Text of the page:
As Manipur readies to vote for a new Assembly, the state Chief Electoral Officer Vivek Kumar Dewangan is an extremely busy man. The 1993-batch IAS officer assumed his new role in August last year. Dewangan was serving as the commerce and industries commissioner prior to his role in the poll body. Manipur votes in two phases on 4 and 8 March for its 60-member Assembly. Almost perennially in a state of strife, the ongoing economic blockade, the tensions between the hills and plains districts and the many militant groups only makes this democratic exercise in Manipur even harder. Steering the whole election process from his unenviable position, Dewangan, an IIT Delhi alumni, shares with Firstpost the details of the road that lies ahead. Edited excerpts:
How is the security situation in Manipur in light of the differences between the Nagas, the government and many active underground groups?
The chief secretary held an elaborate meeting with all stakeholders on January 24. Representatives from the army, police and paramilitary forces were present to take stock of the situation. Two hundred and fifty companies of Central Armed Police Force will be here to help us conduct the elections securely. Of the 250 companies, 44 are already here because of the economic blockade. We are expecting 206 more companies as the election draws closer.
What will be the impact of economic blockade and the different roadblocks in the state? Will you be able to move in all requisite infrastructure in time for the polls?
We are ready to hold the polls. All our infrastructure is in place. Earlier, we thought that the state would have a single phase polling. So we already had everything in place. But luckily for us, polling will take place in two phases. Besides, as the state is going to the polls in March, we have an extra month, which has helped even more.
What about the seven new districts that were recently announced? Will they pose a logistical challenge?
The Election Commission has made it clear that the district election officers who were assigned to the earlier districts will continue their work in the new districts. The new deputy commissioners are not empowered as returning officers. These new deputy commissioners won't be in the picture as far as this round of Assembly election is concerned. Everything is in place. We are not expecting any difficulties so far as the formation of the new districts are concerned.
Manipur is a state known for the divide between the hills and the valley. What will be more challenging — the hills or the plains?
All constituencies in Manipur are challenging. Each of them has their own unique problems. But as per the orders of the Election Commission, we are committed to fulfilling the constitutional mandate and holding free and fair elections.
What kind of voter turnout are you expecting?
Manipur, traditionally, has had a very high voter turnout. In the last Assembly election, the voting percentage was 79.19 percent. In the 2014 Lok Sabha election, it was 66.4 percent. We are hoping that this time around, voter turnout will cross 80 percent.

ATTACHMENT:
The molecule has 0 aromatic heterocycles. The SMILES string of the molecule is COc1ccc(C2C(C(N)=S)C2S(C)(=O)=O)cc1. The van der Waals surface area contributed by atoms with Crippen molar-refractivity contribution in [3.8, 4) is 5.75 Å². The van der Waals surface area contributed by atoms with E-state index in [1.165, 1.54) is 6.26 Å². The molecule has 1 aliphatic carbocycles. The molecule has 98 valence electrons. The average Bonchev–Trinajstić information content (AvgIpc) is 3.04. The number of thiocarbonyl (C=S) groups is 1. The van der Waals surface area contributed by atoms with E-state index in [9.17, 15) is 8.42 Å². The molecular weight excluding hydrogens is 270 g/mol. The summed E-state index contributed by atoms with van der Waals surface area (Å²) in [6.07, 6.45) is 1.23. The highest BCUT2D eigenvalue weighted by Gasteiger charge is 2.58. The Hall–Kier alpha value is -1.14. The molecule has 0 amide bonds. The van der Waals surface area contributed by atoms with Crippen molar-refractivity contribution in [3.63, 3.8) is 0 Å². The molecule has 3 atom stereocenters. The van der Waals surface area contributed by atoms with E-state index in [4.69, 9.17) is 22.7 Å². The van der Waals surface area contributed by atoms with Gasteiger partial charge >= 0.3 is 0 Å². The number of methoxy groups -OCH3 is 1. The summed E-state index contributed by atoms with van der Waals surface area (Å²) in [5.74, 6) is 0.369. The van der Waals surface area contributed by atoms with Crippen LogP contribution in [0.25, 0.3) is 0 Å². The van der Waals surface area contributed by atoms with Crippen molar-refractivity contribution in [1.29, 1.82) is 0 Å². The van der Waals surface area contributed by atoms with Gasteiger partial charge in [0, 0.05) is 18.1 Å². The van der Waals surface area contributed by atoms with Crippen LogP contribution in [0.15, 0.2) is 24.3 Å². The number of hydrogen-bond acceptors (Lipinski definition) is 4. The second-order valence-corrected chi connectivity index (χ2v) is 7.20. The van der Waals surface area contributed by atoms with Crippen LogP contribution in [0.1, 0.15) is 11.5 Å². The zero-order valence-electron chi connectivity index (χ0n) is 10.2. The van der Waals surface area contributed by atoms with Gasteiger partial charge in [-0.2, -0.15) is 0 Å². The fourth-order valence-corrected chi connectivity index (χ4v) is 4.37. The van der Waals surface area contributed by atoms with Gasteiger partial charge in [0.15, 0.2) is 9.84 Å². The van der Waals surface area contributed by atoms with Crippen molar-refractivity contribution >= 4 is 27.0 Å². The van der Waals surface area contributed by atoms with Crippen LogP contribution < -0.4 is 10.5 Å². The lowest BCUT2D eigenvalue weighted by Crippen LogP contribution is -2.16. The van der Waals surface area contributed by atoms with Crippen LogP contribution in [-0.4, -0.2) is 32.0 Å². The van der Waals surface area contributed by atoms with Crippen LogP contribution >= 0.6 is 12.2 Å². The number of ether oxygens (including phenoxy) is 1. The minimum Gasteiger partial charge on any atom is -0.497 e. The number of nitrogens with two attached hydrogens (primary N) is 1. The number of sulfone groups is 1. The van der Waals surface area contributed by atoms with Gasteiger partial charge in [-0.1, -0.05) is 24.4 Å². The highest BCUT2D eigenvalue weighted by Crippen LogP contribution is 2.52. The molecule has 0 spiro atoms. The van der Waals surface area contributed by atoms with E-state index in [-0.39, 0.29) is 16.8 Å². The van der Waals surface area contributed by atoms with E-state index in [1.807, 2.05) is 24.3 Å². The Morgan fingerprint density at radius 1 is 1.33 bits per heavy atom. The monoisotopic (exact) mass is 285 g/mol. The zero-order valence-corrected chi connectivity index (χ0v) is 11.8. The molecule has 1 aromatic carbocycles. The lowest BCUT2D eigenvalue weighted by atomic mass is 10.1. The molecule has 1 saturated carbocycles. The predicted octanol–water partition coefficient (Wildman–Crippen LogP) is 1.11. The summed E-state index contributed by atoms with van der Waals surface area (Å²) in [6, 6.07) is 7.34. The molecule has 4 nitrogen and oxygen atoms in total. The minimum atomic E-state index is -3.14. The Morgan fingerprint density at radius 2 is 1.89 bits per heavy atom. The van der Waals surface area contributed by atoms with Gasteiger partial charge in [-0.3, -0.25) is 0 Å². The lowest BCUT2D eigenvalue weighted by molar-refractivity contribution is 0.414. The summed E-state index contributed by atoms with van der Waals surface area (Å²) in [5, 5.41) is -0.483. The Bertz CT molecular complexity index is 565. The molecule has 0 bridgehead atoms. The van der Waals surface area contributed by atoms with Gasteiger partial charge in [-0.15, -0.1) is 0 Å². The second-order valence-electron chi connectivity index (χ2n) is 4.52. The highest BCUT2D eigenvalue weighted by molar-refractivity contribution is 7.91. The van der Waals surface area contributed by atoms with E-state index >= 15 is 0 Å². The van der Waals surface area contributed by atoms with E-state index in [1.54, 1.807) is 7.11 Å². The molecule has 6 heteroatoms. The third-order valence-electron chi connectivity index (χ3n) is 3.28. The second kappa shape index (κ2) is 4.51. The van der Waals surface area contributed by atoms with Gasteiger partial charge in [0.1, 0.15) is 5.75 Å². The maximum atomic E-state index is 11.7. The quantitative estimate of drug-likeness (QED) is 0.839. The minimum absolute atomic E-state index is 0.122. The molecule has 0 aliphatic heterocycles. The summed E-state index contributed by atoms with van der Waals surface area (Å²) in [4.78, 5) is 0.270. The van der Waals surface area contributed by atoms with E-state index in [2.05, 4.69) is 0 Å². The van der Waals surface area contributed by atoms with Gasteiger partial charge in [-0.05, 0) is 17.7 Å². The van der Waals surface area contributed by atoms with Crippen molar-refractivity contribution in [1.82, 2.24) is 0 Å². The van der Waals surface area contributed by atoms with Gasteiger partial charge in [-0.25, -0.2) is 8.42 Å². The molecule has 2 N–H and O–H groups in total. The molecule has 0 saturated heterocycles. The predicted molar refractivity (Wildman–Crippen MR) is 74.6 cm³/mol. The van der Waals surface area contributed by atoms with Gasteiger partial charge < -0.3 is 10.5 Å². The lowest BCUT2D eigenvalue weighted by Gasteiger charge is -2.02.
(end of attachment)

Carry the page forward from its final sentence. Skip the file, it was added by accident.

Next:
Is the Election Commission taking any specific steps to encourage more people to vote?
We have started a systematic voter education programme, which we are taking to the streets. This time, there are 55,000 new voters. To motivate these voters, we are targeting the higher secondary schools and colleges. We are focusing on ethical voting and trying to ensure more participation. In 2012, there were 17,48,399 voters in the state. We are focusing on social media as well. We are updating our website on a regular basis and keeping everyone updated through our Facebook and Twitter accounts. To mark National Voters' Day on 25 January, we launched an app called E-Manipur Election, which is available on Google Play. We are getting a great response from young voters. The good thing about Manipur is that mobile penetration is huge. Manipur has a population of 33 lakh — 24 lakh people in Manipur have cellphones — of which 19 lakh are voters. We are attempting to get as many of these numbers so we can send them messages that inspire them to vote.
What about women voters? Is the Election Commission taking specific steps to increase the number of women voters?
In Manipur, when it comes to voting, the gender equation favours women. That's the unique thing about Manipur. As per the 2011 Census, there are 987 females per 1,000 males in the state. However, on our electoral rolls, we have 1,044 females per 1,000 men. Women are making great strides in Manipur. We hope that this time, even more women will participate in the election.
What about the cost of conducting the polls?
As this is an Assembly poll and a one-off election, the cost will be entirely borne by the state. Had it coincided with the Lok Sabha election, the cost would have been shared equally by the state and Centre. If it had been just the Lok Sabha election, the Centre would have paid for the expense.
What about the seizure of cash and keeping the election clean?
On January 24, an investigation team of income tax officials from Guwahati seized Rs 6.75 lakh. We have increased our vigil. Our flying squads are conducting raids.
What makes this poll different?
The spirit is different. It is a festival of democracy. Be it the voters or the candidates, we are taking everyone on board. So far, the response has been great.
Your guide to the latest cricket World Cup stories, analysis, reports, opinions, live updates and scores on https://www.firstpost.com/firstcricket/series/icc-cricket-world-cup-2019.html. Follow us on Twitter and Instagram or like our Facebook page for updates throughout the ongoing event in England and Wales.
Updated Date: Jan 27, 2017 08:59:01 IST